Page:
“Ping Pong Summer”
Directed by Michael Tully 
Starring Marcello Conte, Myles Massey, Emmi Shockley, Lea Thompson, Susan Sarandon, Amy Sedaris, John Hannah, Robert Longstreet
United States

The opening scene to Ping Pong Summer sees Rad – our very uncool, ironically named protagonist – trying to make a hardboiled egg. After getting a pot of water boiling, he eyes the microwave, opting for the easier route, hoping to satisfy his need for eggy goodness as quickly as possible. As that white egg spins in the hollows of a 1980s microwave, you could hear the audience groan with unease. “Is it gonna explode?” you could almost hear them fret. When Rad pops the now piping hot egg out thirty seconds later, peels it and chomps down, the yolk – now essentially a yellow sun of melty goo – explodes onto his face like yolked magma. Half of the hapless audience explodes with laughter. After digesting the contents of the remainder of this helplessly uncool flick though, one ought to see this dismal cold open as the perfect analogy for the film at large – an easy route to the finish line that just ends up exploding in its own face.

The most insurmountable problem of Ping Pong Summer is that it thinks it’s ironic but never does anything to convince us that they even know what the word means. Imitation is not art nor is it satire. Simply recreating the oddness of an epoch without actually trying to make some statement about it just goes to show the work of someone who doesn’t quite understand what irony means. A film about the 80s isn’t ironic because it’s about the 80s, there needs to be something more, something deeper. As it is here, you could measure the depth with a few clicks of pencil lead.

The characters are hammy archetypes, the plot essentially a familiar riff on the underdog sports flick – a tacky take on Rocky; the Out Cold of ping pong – and the acting is bottom shelf. If there’s one thing I learned at SXSW, it’s don’t drink too much of the cheap stuff. It may be tempting but you’ll end up paying for it later. It’s too bad that Ping Pong Summer didn’t learn that lesson as well.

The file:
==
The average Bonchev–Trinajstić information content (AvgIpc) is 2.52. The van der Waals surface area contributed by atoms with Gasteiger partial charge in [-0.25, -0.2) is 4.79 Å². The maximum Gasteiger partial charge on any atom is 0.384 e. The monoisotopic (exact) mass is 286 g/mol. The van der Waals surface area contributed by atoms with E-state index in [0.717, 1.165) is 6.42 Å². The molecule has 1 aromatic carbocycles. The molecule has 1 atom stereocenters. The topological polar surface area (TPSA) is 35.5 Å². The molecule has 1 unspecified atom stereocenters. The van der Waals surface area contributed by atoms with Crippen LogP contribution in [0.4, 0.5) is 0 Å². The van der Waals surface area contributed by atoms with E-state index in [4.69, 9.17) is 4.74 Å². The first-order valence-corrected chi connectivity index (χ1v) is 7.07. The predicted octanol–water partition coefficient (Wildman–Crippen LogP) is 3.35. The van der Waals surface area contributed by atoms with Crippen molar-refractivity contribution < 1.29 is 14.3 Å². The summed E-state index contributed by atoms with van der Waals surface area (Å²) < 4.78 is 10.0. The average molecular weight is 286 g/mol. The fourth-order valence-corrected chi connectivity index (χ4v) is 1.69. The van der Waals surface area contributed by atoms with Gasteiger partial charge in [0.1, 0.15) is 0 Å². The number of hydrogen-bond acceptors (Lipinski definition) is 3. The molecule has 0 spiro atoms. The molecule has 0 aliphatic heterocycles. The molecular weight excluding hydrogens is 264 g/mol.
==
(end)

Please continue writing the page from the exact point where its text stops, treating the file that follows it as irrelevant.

Myles Massey as Rad’s snarky sidekick is the picture of everything Ping Pong gets wrong. As an actor, he’s an absolute nightmare. Every last phrase Massey cloyingly utters feels like it was read from the crook of his underarm. It’s recited like bad Shakespeare, spewed like a word burp, overblown and ham-fisted. I get it, he’s a kid but he’s exactly the reason why children actors get such a bad rap. This kid is bad. Not Michael Jackson bad, not “so bad he’s good” bad, just plain old, tried-and-true bad.

Heading up the show, Marcello Conte as Rad is surprisingly enough the best part of the film and is the only one who feels like a living breathing person. It seems like he was the solitary kid in this overblown production that actually took a few acting classes beforehand. Good on him. Even veteran Susan Saradon phones it in from a million miles away. Her halfhearted take on a Mrs. Miyazaki is downright dreadful, an abject failure from beginning to end. From the place-holder writing of her character to her tepid arc that fails to work on even the shallowest level, she is another symptom of director Michael Tully‘s essential misunderstanding of how to treat character. In one fell swoop, he’s proven he has no handle on how to direct his actors, even those that’ve been at the game for decades.

With the sporadic fits of laughter that Ping Pong pulled from the audience, I often wondered if I was just not in on the joke, if my lack of being a preteen in the mid-80s was what created the emotional distance I felt from everything going on onscreen. Upon further reflection though, whether that’s the case or not, it’s no excuse. Film is supposed to be transportative. A film about the 80s is supposed to make the audience feel a time and a place – to appreciate, or at least, understand it. To rely on nostalgia alone is never enough and results in something as uneven and pale as this. In the future, Tully ought use nostalgia as a tool, not a crutch.  Here though, he’s nostalgia crutching so hard that it’s no wonder the film can hardly stand on its own two feet.


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